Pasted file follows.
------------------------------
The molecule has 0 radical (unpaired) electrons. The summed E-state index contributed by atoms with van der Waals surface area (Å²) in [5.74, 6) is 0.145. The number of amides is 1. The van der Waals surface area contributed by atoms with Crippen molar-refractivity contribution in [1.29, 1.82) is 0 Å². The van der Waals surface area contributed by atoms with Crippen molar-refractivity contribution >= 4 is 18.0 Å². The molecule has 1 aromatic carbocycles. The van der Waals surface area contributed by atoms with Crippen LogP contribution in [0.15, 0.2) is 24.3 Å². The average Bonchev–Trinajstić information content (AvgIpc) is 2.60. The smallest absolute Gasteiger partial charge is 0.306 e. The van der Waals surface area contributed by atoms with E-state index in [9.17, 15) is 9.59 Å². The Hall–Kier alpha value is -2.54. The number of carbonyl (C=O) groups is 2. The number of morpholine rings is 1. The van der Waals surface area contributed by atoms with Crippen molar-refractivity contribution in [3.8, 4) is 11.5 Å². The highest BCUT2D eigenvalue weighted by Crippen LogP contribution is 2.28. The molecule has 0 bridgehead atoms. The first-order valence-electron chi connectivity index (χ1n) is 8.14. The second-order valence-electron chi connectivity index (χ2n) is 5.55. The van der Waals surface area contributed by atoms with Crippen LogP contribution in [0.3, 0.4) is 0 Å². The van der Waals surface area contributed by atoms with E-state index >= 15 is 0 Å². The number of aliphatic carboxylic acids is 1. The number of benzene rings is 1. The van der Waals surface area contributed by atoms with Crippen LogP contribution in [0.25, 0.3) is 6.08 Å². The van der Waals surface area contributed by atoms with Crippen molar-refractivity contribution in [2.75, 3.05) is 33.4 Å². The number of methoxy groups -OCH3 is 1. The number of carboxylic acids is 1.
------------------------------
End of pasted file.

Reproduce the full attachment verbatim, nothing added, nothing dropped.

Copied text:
The molecule has 0 radical (unpaired) electrons. The summed E-state index contributed by atoms with van der Waals surface area (Å²) in [5.74, 6) is 0.145. The number of amides is 1. The van der Waals surface area contributed by atoms with Crippen molar-refractivity contribution in [1.29, 1.82) is 0 Å². The van der Waals surface area contributed by atoms with Crippen molar-refractivity contribution >= 4 is 18.0 Å². The molecule has 1 aromatic carbocycles. The van der Waals surface area contributed by atoms with Crippen LogP contribution in [0.15, 0.2) is 24.3 Å². The average Bonchev–Trinajstić information content (AvgIpc) is 2.60. The smallest absolute Gasteiger partial charge is 0.306 e. The van der Waals surface area contributed by atoms with E-state index in [9.17, 15) is 9.59 Å². The Hall–Kier alpha value is -2.54. The number of carbonyl (C=O) groups is 2. The number of morpholine rings is 1. The van der Waals surface area contributed by atoms with Crippen molar-refractivity contribution in [3.8, 4) is 11.5 Å². The highest BCUT2D eigenvalue weighted by Crippen LogP contribution is 2.28. The molecule has 0 bridgehead atoms. The first-order valence-electron chi connectivity index (χ1n) is 8.14. The second-order valence-electron chi connectivity index (χ2n) is 5.55. The van der Waals surface area contributed by atoms with Crippen LogP contribution in [0.3, 0.4) is 0 Å². The van der Waals surface area contributed by atoms with E-state index >= 15 is 0 Å². The number of aliphatic carboxylic acids is 1. The number of benzene rings is 1. The van der Waals surface area contributed by atoms with Crippen LogP contribution in [0.25, 0.3) is 6.08 Å². The van der Waals surface area contributed by atoms with Crippen molar-refractivity contribution in [2.75, 3.05) is 33.4 Å². The number of methoxy groups -OCH3 is 1. The number of carboxylic acids is 1.